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After watching their respective partners die, a cop, Detective Taylor Kwon (Suang Kang) and hitman Jimmy Bobo (Sylvetser Stallone) form an uneasy alliance to bring down their common enemies.

Review by Andrew L. Urban:
Even if you weren't aware that the film is based on a graphic novel (they used to be called comics) its origins are accentuated by Sylvester Stallone's screen presence; he's a real caricature of himself these days, overdeveloped muscles, bulging veins, a growly mumble for speaking with and projecting machismo like an alpha male silverback gorilla. He inhabits characters like Jimmy Bobo with consummate ease, revelling in the licence to talk tough. "We'll give them what they want ... then we kill 'em ..."

The basic plot is a simple revenge story buttoned onto an odd couple buddy movie set in crimeland. Those two elements give the movie its premise, but it's the characters that give it propulsion. Director Walter Hill is in his element; he once said every film he made has been a Western, its economical moral setting which puts the characters beyond the norms we take for granted every day.

Peppered with occasional humour, sparked by the contrast in styles and characters of Jimmy and Detective Taylor - Suang Kang, superb - the screenplay starts off being a bit confusing but the action soon clears the head.

Fights are as tough as you want, with the bulky Jason Momoa as Keegan the enemy thug every bit the match for Stallone. Christian Slater makes a brief but effective appearance as a corrupt New Orleans business operator and the rest of the supporting cast provide an eclectic mix of goons and bad guys, including the novelty of a crippled black dude as crime boss Morel, played with smiling menace by Adewale Akinnuoye-Agbaje.

The compulsory softspot for tough guy Jimmy is a daughter, Lisa (Sarah Shahi) whose druggie mother has been dead 15 years. Through her the story acquires some additional elements that work really well to increase tension, and the brash, pulsing style of the film works to deliver its compelling storyline.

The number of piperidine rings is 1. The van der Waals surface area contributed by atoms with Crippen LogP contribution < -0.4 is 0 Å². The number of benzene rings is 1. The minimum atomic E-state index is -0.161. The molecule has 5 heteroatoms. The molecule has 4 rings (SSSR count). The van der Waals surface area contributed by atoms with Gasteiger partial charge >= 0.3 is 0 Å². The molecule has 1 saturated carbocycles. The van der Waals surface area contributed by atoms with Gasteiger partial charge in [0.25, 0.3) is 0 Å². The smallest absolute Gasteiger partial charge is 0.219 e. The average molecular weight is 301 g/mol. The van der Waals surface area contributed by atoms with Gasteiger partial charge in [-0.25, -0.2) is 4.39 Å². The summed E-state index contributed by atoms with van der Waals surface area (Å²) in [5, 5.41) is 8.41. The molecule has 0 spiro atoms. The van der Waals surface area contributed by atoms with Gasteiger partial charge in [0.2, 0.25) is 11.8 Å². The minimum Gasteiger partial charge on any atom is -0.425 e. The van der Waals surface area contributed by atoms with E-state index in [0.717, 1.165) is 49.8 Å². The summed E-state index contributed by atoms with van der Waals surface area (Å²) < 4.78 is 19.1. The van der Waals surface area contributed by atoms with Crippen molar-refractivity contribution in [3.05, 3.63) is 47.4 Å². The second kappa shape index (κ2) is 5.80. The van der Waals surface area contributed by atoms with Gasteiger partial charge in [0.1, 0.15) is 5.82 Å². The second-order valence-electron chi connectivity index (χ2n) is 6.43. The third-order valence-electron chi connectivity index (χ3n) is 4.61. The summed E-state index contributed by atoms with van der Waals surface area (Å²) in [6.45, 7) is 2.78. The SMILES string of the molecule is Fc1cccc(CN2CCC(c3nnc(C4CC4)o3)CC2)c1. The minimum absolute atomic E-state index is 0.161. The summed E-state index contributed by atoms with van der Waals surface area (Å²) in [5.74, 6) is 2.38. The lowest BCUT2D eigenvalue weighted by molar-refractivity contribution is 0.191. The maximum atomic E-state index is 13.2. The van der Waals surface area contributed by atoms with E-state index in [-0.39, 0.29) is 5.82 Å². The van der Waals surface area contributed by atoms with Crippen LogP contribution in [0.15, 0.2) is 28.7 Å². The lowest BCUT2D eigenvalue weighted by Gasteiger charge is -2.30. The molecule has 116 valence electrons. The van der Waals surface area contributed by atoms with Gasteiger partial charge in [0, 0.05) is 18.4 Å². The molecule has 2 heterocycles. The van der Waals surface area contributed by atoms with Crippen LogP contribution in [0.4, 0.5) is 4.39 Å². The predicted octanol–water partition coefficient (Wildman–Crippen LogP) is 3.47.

Review by Louise Keller:
The odd couple pairing of a New York cop and a New Orleans hit man forms the framework of this action-filled shoot-em dead revenge crime thriller in which the cop wants to take 'em in and the hit man wants to take 'em out. Adapted from a graphic novel by French author Alexis Nolent (pen name Matz), the plot, involving a housing project development, big bucks, drugs, politics and police corruption is pretty routine fare. The characterisations and humorous dialogue are the film's most entertaining ammunition, alongside the collision between buff, tough Sylvester Stallone and Conan the Barbarian hunk Jason Momoa, whose climactic clash swinging axes as though they were dancing canes delivers a thrilling and hefty dose of testosterone.

Stallone is almost a caricature of himself, spitting out dialogue as though it is channelled through a gravel-grinder in an echo chamber. The deep-voiced mumbling makes some of the dialogue hard to decipher. But no matter. The script squeezes as much juice as it can from the prickly relationship between Stallone's hit man James Bobo and by-the-book technology-crazy cop Taylor Kwon, played by Korean actor Sung Kang, who does a fair job, but does not have the presence to match Stallone. When they agree, the dialogue between them goes something like: 'You had me at f**k you'. Scenes like the one when Stallone enters a bar clutching his bottle of Bullet Bourbon and offering to pay $20 to rent a glass, works a treat.

Triggers are pulled as frequently as handshakes at a meeting, and bullets find their marks relentlessly. There are big explosions, expensive stunts and a tease of female flesh, in scenes such as the elaborate masked party scene at the home of villainous lawyer Marcus Baptiste's (Christian Slater), where shapely female guests wander and tango naked. Sarah Shahi has sex appeal as Bobo's tattoo artist daughter Lisa, whose one year medical training seems to have made her adept at digging out bullets. Adewale Akinnuoye-Agbaje plays Robert Nkomo Morel, the baddie whose mantra is not to trust anyone who does not care enough about money. I chuckled when he tells his henchman (played by Momoa), 'When I want your opinion, I'll buy you a brain.'

Set in New Orleans and nicely directed by veteran Walter Hill, Bullet to the Head gallops to its conclusion in a tight and well paced 97 minutes, delivering its promise as it guarantees to satisfy its young male target audience.

Published August 1, 2013

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(US, 2012)

CAST: Sylvester Stallone, Jason Momoa, Christian Slater, Sarah Shahi, Adewale Akinnuoye-Agbaje, Sung Kang, Marcus Lyle Brown, Jon Seda

PRODUCER: Joel Silver, Alfred Gough, Alexandra Milchin, Miles Millar, Kevin King Templeton

DIRECTOR: Walter Hill

SCRIPT: Alessandro Camon (graphic novels by Alexis Nolent)


EDITOR: Timothy Alverson

MUSIC: Steve Mazzaro


RUNNING TIME: 97 minutes





DVD DISTRIBUTOR: Icon Home Entertainment

DVD RELEASE: August 1, 2013

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